Helping neurodiverse members
Because people often build up coping strategies throughout their lives they may not be aware that they have a neurodiverse condition. However, they may face unexpected challenges in the workplace, for example, where there have been changes in structures or procedures, or where performance is assessed much more stringently because of changes in the system or the arrival of a new line manager.
We have tried to explain here some of the characteristics of neurodiversity, which we hope will help representatives if they are struggling to understand their colleagues’ behaviour.
If you suspect that a colleague may be neurodiverse and they have not disclosed this to you, it is likely that they don’t know themselves. These situations should be handled sensitively.
There are some straightforward screening tests available online (see our links and resources page) and while they are not intended to be used as diagnostic tools, they may indicate whether there could be a neurodiverse difference which will then require a full professional assessment.
However, many Prospect members with neurodiverse differences will be of high ability and have learned to compensate for many of their challenges. This can sometimes mean that the screening checklists do not identify someone who is, for instance, dyslexic when in fact they are.
So if some of the characteristics associated with a neurodiverse condition are clearly evident then it may be advisable to seek advice from a professional, preferably one specialising in adults in the workplace.
Some of the organisations listed on our links and resources page are willing to provide initial advice free of charge, for example, Independent Dyslexia Consultants.
Detailed advice on identification, disclosure (including risks and benefits), and obtaining diagnostic and workplace needs assessments can be found in the TUC guidance on Dyslexia in the Workplace – many of the principles will apply for other neurodiverse differences too.
Professional assessments can be expensive and so, where appropriate, reps should try to persuade the member to disclose their likelihood of neurodiversity in order to encourage the employer to pay for the diagnostic assessment. This may be a reasonable adjustment that the employer can provide.
You can explain to the member that if the assessment reveals there is a neurodiverse condition then they should be protected from discrimination and less favourable treatment under the Equality Act.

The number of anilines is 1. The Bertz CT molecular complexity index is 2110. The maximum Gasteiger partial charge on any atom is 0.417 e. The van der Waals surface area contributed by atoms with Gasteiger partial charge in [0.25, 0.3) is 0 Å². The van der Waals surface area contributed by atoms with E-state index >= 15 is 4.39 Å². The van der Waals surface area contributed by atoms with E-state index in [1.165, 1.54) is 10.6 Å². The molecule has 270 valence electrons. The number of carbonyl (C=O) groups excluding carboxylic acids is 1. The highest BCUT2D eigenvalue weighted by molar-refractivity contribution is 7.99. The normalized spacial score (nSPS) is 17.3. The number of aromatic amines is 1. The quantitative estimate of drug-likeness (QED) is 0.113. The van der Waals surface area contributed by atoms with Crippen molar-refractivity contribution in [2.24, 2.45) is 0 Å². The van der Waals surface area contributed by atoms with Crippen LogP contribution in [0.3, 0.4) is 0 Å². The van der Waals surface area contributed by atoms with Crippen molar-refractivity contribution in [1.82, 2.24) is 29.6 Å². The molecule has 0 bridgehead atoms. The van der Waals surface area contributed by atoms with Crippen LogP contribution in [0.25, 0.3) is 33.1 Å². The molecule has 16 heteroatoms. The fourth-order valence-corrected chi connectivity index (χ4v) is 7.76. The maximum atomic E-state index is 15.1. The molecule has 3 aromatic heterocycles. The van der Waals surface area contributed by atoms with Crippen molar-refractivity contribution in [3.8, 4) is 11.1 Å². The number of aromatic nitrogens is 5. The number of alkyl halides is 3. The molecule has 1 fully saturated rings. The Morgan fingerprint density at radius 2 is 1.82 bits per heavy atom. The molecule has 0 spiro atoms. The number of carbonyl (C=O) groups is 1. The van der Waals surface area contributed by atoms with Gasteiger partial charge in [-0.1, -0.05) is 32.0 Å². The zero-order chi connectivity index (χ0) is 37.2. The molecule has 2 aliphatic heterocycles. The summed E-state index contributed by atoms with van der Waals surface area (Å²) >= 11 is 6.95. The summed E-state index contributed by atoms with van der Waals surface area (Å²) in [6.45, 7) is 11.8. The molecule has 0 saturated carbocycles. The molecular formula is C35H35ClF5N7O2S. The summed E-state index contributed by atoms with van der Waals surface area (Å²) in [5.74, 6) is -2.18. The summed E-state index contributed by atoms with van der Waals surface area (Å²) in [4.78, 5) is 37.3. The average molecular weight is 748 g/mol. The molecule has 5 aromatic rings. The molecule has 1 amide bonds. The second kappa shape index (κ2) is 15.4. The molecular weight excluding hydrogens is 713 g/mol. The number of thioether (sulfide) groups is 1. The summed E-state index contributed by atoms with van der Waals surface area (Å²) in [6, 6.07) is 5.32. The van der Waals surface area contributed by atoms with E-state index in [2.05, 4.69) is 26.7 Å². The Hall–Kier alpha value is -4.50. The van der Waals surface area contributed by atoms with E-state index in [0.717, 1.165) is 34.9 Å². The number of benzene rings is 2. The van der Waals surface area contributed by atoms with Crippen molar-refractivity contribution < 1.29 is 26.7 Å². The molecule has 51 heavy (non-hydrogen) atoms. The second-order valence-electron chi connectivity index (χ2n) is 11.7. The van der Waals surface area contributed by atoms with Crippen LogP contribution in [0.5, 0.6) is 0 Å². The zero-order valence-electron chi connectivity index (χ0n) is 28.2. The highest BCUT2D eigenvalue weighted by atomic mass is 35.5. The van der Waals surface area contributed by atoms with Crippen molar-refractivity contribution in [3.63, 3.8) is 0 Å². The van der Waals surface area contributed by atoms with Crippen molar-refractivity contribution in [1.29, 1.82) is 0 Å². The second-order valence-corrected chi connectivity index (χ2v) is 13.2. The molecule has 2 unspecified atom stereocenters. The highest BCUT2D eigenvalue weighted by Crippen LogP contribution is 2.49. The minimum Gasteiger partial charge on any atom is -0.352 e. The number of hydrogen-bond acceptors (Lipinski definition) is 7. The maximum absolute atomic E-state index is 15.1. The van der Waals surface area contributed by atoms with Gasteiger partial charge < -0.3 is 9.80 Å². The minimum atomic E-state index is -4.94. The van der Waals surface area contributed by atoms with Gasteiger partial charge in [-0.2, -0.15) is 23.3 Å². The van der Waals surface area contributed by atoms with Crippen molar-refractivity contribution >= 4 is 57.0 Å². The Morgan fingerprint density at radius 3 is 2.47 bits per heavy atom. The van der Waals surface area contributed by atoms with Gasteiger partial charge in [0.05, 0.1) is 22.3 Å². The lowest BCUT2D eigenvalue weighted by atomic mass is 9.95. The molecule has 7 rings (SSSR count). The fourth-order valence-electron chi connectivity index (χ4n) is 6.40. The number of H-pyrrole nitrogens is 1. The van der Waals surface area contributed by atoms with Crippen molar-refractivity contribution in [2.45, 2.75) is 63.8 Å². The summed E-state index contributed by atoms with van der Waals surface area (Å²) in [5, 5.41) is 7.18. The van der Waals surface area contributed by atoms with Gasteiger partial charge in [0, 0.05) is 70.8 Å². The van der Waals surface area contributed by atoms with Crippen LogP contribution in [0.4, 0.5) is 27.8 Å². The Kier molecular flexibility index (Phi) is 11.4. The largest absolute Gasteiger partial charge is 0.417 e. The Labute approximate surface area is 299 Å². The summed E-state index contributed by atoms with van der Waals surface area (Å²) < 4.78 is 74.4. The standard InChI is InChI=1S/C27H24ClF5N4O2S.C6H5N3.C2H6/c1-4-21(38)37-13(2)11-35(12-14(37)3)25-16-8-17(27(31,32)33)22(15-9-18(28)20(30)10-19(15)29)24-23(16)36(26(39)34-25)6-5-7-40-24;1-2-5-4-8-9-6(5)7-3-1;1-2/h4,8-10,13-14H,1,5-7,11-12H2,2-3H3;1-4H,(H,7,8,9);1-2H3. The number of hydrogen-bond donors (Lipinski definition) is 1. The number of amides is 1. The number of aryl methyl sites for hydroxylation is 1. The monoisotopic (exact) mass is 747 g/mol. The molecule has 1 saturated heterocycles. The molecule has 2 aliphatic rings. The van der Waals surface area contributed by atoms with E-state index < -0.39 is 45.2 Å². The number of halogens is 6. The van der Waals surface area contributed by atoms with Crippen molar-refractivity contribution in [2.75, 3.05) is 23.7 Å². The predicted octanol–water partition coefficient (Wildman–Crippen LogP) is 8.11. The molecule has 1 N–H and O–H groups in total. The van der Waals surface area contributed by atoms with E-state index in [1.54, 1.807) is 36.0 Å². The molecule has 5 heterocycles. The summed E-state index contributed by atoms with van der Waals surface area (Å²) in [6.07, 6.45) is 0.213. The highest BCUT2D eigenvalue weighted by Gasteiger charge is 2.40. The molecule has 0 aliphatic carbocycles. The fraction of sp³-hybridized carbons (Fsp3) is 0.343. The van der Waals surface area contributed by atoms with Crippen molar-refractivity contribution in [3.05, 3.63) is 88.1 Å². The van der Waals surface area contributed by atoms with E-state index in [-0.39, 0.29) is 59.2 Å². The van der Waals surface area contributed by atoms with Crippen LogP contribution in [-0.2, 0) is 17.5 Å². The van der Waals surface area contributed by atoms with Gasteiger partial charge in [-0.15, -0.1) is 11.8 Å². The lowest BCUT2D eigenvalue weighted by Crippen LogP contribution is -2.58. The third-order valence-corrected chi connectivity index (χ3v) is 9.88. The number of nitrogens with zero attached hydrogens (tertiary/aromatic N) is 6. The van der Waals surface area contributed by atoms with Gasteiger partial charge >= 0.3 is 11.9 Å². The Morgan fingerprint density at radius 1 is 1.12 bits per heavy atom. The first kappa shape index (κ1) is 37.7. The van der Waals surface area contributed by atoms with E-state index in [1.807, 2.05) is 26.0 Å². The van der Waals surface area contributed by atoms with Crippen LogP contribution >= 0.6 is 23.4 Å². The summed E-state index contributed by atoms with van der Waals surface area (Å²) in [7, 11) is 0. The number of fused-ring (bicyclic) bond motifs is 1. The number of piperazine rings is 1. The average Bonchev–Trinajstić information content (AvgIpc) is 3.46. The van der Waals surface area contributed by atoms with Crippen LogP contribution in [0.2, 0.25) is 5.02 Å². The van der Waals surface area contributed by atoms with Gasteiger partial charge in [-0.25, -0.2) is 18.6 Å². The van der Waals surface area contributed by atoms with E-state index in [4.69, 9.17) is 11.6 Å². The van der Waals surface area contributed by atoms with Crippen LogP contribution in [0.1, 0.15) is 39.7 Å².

In addition, the employer is obliged to make reasonable adjustments to enable them to carry out their job effectively. See our page on What a good manager would do for examples of reasonable adjustments.
It is therefore likely to be in members’ interests to disclose their condition to the employer, explaining their strengths and difficulties, even if they already know they are neurodiverse and have not yet disclosed this to the employer.
Members may understandably feel nervous or stressed at the idea of having a professional assessment, but it may help to reassure them that the differences and difficulties that they have been experiencing for some time would be explained, and as such there would be a recognition that reasonable adjustments would need to be made for them.
They should also be reassured that their assessment report would be treated as confidential, with only a very few individuals within the organisation having access to it (a member of HR, the trade union rep, line manager and perhaps a senior manager).
Once a professional diagnostic assessment has taken place, this should be followed up with a workplace assessment which should look in detail at the member’s job and how they can be supported through reasonable adjustments.
Neurodiverse Prospect members are likely to have many skills and an approach that can benefit everyone is to make adjustments that allow them to utilise and develop their skills to maximise their contribution and not to concentrate unduly on their challenges.
Reasonable adjustments can include changing standard working practices or job responsibilities to facilitate this.
See also our sections on What a good manager would do and What we can do together
How to help neurodiverse members
Be proactive in creating inclusive work environments – for example, distributing accurate information about neurodiversity, negotiating for improvements in policy and practice and publicising support for neurodiverse employees.
Liaise with line managers and HR as necessary – for example, to secure diagnostic and workplace assessments, in consultation with the member.
Follow up on assessments – for example, to secure further action and timely implementation of adjustments.
Challenge misunderstandings and negative stereotypes.